Many imagine their entrance into “Canaan” to be a personal prerogative—they will determine the best time to serve the Lord. But, the Lord responds to these as He did the rebellious Jews: “They shall never enter my rest” (Heb. 4:3, 5). Tomorrow is too late in the planning of God.
May God give us the grace to answer the Great Commission with one word—“Today!”
“I can’t do it!” What parent has not heard that? And, what child has not used it? When I was growing up, “I can’t do it” was often my defense when I felt inferior to the task or simply unwilling to try. Knowing how much more technical and advanced we are today than we were even a generation ago, I am sure that moms and dads will not have to fear hearing this expression again. However, if there are some who persist in using this antiquated expression, simply relate the following anecdote to them concerning one of England’s greatest scholars.
The exact year is uncertain, but his biographers are in agreement that it was in the early 1760s when he was born (the exact date being unknown due to the fact that the parish clerk failed to enter him in the register of the Church). His name was Adam Clarke. He was born in Ireland in the village of Moybeg. He was a Scotch-Irishman of English descent. His ancestors crossed over from England in the seventeenth century and settled in the region of Carrickfergus, where the great-great-grandfather, William Clarke, was an estated gentleman. Adam’s mother was a descendant of the Laird of Dowart, in the Hebrides, the chief of the clan of the Mac Leans.
2 Timothy 2:15, Study to shew thyself approved unto God, a workman that needeth not to be ashamed, rightly dividing the word of truth.
In his youth, Adam was a stout lad, full of life, and not overly fond of his books. He delighted to hear the wild Irish stories of ghosts and fairies, but for the Latin grammar, and more especially for mathematics, he possessed a thorough disgust. His father owned a tract of land which he farmed. Adam and his brother were employed alternately in work on the farm and helping one another along in the rudiments of classical learning, in which their father was a notable master.
His mother was a staunchly committed Presbyterian and taught him the Catechism of the Westminster Assembly, while his father was an Episcopalian and taught him the Apostles’ Creed–a mixture of doctrine which suited the boy well, for Adam was sensitive to spiritual matters. However, he was in great danger of growing up a dunce in other respects. The only studies to which he would apply himself were the English translation of the Fables of Aesop, Robinson Crusoe, the native fairy literature of Ireland, and the arts of magic, which later was taught him by a traveling tinker who had strayed into his home territory.
While at school one day, Adam was scolded by his teacher and mocked by his fellow-pupils for his poor progress in his school work. So traumatic was this occasion, that in his agony of spirit and shame he “felt as if something had broken within him,” and, taking his book with the resolve to change his ways, he began to study with a sense of power which was quite a surprise to him, and from that moment he became the star pupil of the school.
During the year 1777, a Methodist preacher, by the name of John Brettel, began preaching in the neighborhood, in barns, stables, schoolhouses, and in the open air, and young Adam, now about seventeen years old, was among his most attentive hearers. His father approved of the teachings of the itinerant as “the genuine doctrine of the Established Church,” while his Presbyterian mother, with equal admiration, declared, “This is the doctrine of the Reformers; this is the true, unadulterated Christianity.” As a result, the Methodist preacher was made doubly welcome at the Clarkes’ home, which subsequently became a stopping place for preachers.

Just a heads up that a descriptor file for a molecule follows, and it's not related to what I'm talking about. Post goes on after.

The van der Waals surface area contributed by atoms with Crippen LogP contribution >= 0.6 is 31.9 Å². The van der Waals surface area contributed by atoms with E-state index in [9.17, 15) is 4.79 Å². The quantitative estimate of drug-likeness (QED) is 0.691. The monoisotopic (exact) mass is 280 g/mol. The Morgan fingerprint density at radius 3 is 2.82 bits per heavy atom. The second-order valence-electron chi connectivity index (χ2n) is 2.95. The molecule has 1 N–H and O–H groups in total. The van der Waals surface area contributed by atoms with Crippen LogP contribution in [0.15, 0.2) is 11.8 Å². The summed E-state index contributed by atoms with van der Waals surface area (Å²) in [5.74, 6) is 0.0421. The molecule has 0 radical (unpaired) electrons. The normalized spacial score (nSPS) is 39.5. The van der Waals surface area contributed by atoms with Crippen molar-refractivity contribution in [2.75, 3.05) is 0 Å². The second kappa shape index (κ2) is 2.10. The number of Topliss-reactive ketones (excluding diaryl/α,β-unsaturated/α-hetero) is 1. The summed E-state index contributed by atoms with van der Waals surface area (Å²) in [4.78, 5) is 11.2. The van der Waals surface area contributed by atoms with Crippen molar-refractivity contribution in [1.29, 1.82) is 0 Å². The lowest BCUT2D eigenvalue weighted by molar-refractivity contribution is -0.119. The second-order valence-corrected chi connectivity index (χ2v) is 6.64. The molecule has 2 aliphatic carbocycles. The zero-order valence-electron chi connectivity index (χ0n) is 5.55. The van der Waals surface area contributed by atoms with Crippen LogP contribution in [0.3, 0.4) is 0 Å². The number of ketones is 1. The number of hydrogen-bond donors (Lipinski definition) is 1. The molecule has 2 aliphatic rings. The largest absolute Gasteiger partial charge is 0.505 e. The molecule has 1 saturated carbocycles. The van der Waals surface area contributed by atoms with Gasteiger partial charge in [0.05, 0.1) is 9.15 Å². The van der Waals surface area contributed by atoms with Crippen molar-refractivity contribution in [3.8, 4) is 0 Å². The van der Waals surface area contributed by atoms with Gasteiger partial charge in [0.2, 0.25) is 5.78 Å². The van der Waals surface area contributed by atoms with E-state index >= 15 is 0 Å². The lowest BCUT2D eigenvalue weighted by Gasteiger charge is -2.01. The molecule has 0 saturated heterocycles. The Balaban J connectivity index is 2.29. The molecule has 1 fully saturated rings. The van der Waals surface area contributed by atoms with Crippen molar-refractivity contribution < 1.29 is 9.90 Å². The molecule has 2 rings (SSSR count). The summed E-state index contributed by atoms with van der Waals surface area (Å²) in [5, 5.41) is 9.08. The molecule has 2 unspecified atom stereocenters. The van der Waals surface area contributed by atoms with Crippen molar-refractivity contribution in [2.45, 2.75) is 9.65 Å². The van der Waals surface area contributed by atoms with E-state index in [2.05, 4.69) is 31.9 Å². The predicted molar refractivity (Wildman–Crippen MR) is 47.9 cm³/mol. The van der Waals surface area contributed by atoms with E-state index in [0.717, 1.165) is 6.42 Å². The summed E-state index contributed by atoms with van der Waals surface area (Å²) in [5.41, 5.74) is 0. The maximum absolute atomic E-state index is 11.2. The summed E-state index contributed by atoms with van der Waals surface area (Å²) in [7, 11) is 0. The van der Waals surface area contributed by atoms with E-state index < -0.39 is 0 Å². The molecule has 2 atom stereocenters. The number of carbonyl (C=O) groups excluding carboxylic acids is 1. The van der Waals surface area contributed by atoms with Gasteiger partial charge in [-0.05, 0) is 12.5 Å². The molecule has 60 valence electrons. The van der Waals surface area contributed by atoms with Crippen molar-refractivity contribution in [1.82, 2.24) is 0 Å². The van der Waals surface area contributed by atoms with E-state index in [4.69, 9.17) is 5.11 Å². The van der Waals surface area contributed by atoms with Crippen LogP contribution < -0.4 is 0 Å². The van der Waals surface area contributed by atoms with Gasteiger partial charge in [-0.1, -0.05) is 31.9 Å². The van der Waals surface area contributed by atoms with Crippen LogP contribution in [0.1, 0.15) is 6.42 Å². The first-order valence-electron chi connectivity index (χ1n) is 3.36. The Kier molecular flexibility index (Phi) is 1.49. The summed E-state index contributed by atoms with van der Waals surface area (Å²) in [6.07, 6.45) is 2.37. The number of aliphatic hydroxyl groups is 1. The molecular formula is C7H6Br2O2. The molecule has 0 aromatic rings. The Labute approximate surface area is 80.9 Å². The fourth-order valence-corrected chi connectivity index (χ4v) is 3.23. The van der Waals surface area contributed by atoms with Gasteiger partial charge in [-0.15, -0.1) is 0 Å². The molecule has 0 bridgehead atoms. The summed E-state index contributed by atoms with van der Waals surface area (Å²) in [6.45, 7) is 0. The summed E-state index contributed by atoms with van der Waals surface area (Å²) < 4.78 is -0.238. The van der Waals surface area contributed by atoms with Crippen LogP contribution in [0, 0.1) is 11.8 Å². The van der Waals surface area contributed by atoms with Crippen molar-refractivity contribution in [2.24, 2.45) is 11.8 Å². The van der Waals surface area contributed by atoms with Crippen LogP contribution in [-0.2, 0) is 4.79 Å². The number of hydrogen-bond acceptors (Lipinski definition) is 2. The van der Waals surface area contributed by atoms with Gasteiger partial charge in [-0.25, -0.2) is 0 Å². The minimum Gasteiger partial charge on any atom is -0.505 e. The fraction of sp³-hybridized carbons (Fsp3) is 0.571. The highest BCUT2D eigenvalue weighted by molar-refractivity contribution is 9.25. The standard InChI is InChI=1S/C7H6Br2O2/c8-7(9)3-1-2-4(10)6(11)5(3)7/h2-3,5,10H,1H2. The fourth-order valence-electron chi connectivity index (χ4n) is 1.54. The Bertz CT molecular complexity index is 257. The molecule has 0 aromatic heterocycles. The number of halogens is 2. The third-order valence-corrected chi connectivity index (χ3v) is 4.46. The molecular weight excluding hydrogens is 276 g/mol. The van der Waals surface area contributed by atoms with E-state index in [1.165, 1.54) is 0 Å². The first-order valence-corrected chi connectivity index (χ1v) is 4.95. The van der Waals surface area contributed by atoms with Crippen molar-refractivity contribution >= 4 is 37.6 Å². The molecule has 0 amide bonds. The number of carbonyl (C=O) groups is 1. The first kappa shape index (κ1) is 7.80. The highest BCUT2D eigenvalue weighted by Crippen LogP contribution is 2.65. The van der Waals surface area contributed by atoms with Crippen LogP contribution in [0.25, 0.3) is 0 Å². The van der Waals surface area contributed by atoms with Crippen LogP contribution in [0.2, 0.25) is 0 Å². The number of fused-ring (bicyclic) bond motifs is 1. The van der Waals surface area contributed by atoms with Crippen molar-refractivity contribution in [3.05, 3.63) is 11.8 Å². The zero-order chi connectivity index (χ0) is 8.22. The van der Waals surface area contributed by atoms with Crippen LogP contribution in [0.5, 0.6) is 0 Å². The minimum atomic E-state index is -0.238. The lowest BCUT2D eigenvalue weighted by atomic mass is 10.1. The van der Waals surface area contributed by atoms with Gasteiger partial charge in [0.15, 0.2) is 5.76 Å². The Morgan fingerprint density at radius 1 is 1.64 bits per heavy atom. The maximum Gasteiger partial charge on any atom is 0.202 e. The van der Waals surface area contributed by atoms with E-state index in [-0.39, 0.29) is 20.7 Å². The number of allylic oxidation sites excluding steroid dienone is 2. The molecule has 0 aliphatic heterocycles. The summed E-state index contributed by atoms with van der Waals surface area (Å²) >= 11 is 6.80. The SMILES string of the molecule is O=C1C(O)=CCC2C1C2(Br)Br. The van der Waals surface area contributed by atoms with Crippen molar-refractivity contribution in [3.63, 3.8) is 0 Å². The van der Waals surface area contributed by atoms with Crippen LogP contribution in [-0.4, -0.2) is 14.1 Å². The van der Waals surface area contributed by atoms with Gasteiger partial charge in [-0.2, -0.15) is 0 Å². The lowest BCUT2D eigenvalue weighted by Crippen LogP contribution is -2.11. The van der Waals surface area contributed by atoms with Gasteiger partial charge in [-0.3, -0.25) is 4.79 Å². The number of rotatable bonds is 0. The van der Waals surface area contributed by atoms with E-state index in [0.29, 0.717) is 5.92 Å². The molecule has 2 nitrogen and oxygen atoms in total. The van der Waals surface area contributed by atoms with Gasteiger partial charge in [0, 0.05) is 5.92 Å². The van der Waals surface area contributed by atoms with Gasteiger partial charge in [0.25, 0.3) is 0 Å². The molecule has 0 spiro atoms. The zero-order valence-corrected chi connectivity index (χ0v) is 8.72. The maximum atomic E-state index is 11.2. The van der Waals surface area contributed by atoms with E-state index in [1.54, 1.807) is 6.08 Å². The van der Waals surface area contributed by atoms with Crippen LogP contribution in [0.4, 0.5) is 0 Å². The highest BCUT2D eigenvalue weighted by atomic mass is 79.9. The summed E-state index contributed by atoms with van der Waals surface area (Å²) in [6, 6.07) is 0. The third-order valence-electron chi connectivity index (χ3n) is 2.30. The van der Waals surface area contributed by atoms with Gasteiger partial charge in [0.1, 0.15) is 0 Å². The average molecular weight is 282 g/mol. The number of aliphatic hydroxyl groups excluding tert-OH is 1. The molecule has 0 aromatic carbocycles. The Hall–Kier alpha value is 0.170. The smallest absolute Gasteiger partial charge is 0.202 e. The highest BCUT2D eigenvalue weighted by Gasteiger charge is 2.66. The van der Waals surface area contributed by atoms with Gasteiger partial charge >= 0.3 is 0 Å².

It was not long before Adam was spiritually awakened and convicted of his sin. This sense of conviction and sense of spiritual need lasted for some time and was characterized with great agonies of mind, but at last in 1779, Adam was deeply converted. By this time, he was a well-learned lad. Although he had been obligated to spend his days on the farm, his nights afforded him time for study, and when he had found Christ as his personal and present Saviour, he immediately began to share Him with others. He would often toil from four in the morning till six in the evening, and then, walk three or four miles to a Methodist meeting. Before long, he too began to preach. With the encouragement of a fellow Methodist, John Bredin, Clarke left for the Kingswood School which John Wesley had started and assumed the role of itinerant that same year (1782).
From this small beginning, Adam Clarke went on to become a leader among Methodists in the British Isles, most notably as a Bible scholar and Conference President. But Clarke also distinguished himself to the royal family and the most learned societies of Britain. For several years, Clarke, in the midst of a busy ministry as a preacher, was employed by the King in the handling of some of the most important documents of the British Empire.
Adam Clarke was a man immersed in the Scriptures, loved for his character, and ardent in his love for and loyalty to the principles of the Methodist revival. He had no Methodist peers as a scholar and few peers as a preacher and gentleman. Few Methodists have ever been known as widely and as well received as Adam Clarke.
As a young boy, Adam Clarke decided to replace his, “I can’t do it,” with “I can do it, and by God’s grace, I will do it!” Young scholar, as you begin a new school year, my prayer is that you will allow both the challenge of the Apostle Paul to “study to shew thyself approved unto God, a workman that needeth not to be ashamed” and the example of Adam Clarke to be of challenge and encouragement to you.